Report: Latinos make big contribution to Sussex economy

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A report commissioned by the Delaware Community Foundation shows indicates that Latino immigrants in Sussex County are making a sizable contribution to the economy.

Latinos do face high poverty rates, with undocumented immigrants facing exploitation that can include unreported pay, long hours and poor working conditions.

Based on U.S. Census figures, the Latino population in Sussex totals more than 20,000 or about 9.3 percent of the county’s 229,000 residents.

The report was authored by two University of Delaware faculty members and covers a number of areas including education, services and housing.

Incomes climb

As a whole, Latinos in Sussex County are faring better than they were in 2013. The authors noted that the total aggregate income showed a 165 percent increase in the Latino community from 2013-2017, a higher rate of income growth than the county as a whole.

Labor force participation among Latinos in Sussex County averages 67.5 percent compared with 56.3 percent in the county as a whole.

A large percentage of all Latinos living in Sussex County report an income below the poverty line. However, in at least 14 census tracts, Latinos report an income above the poverty line and a significant number report income up to 200 percent above the poverty level.

An estimate of annual tax contributions indicates that Latinos in Sussex County are contributing nearly $50 million in tax revenue, with nearly $4 million contributed to Social Security and $1.2 million to local and state tax revenue.

The Center for the Study of Immigrant Integration (2019) estimates that the annual economic contributions of Dream and Promise Act households (immigrants with temporary status) in Delaware amounts to $36.5 million in federal taxes, $12.2 million in state and local taxes, and nearly $160 million in spending power.

As the population in Sussex County ages, the solvency of government-supported retirement and medical programs will be directly dependent on the future productivity and payroll tax contributions of a youthful workforce that is increasingly comprised of Latinos, the report noted.

A group of study participants who work and interact with the Latino community noted the significant economic contributions that Latinos are making in Sussex County, primarily referring to first- and second-generation families.

While poultry plants are widely seen as employment centers for newer Latinos, restaurants along the coast are employment hubs.

Others noted that many first-generation Latino entrepreneurs who have been able to successfully operate businesses that cater not only to the Latino community, but also the wider communities of Sussex County.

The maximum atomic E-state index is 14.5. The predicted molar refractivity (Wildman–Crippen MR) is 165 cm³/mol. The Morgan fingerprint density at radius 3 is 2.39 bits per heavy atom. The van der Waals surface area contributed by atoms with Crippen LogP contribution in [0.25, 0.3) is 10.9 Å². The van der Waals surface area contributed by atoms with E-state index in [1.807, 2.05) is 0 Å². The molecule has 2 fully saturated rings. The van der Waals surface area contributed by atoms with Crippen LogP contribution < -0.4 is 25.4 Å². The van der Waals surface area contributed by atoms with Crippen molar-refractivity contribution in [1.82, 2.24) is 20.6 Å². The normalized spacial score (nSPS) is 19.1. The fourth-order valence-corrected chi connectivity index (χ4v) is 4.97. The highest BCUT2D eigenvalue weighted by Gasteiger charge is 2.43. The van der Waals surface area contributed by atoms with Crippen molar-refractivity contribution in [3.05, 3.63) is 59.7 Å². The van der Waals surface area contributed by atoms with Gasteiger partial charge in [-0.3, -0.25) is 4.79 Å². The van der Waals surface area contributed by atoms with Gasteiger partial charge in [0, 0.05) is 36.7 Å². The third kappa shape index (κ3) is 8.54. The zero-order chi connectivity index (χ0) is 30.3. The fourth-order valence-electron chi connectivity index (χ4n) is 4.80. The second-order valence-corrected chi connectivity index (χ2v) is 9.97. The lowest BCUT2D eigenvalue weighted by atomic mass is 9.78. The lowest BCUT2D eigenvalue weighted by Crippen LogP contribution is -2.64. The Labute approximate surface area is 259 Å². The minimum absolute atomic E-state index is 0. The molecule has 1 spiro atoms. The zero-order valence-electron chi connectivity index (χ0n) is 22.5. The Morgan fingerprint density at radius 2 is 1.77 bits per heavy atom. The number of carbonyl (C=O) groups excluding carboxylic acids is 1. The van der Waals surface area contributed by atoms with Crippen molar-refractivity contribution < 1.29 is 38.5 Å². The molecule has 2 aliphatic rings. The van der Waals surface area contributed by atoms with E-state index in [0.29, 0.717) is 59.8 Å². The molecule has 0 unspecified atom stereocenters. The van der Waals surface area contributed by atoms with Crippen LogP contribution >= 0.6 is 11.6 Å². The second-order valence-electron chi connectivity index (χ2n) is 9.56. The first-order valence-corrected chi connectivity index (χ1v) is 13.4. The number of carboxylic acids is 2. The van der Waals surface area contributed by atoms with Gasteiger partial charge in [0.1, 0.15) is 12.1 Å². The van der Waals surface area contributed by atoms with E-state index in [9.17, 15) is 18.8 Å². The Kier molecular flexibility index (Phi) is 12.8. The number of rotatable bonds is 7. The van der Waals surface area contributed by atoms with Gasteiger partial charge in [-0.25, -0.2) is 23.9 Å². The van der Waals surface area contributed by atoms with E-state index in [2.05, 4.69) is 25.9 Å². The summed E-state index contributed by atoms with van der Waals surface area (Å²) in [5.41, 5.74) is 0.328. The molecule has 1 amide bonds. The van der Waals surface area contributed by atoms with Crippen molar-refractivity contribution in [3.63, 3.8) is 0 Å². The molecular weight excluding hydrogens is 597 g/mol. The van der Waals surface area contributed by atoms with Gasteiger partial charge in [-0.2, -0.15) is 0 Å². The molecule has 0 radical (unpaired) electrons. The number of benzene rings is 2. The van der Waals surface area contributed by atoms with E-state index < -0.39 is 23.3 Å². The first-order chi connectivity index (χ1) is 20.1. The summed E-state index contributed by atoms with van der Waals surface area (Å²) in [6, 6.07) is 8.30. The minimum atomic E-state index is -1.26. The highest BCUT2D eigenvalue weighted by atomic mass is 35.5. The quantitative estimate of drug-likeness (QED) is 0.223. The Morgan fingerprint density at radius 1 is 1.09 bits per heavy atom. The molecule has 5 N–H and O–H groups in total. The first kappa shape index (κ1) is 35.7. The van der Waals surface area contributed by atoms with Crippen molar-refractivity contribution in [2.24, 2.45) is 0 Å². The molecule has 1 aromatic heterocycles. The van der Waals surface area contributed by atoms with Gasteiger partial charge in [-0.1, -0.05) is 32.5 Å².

These include brick and mortar businesses in Latino hubs such as Georgetown, and landscaping and construction businesses operating throughout the county.

It was noted that a difference exists between the opportunities available to a bilingual Latino with secure immigration status (citizenship or authorization) and insecure immigration status (unauthorized).

For newcomers who are undocumented getting paid “under the table” may be one of their only options, as industries’ hiring practices change in response to the current immigration policy environment.

As several participants pointed out, cash is preferable and “… restaurants, they pay in cash.” Former avenues for steady employment, the poultry industry in particular, are more difficult for newcomers to access.

It leaves unauthorized workers open to potential abuse in the unregulated workplace, whether through negligence or intentional harm. As one participant noted:

“They’ll start at these entry-level positions and do the hard labor, to the best of their abilities. And sometimes that results in them being abused and working many, many hours or working many hours and not having a break …”

At least one study participant suggested that some industries are not particularly interested in employees building new skills that would allow them to be promoted or move to a better job.

Study participants suggested that even Latino bilingual professionals also experience barriers in Sussex County.

Click here for the full report.

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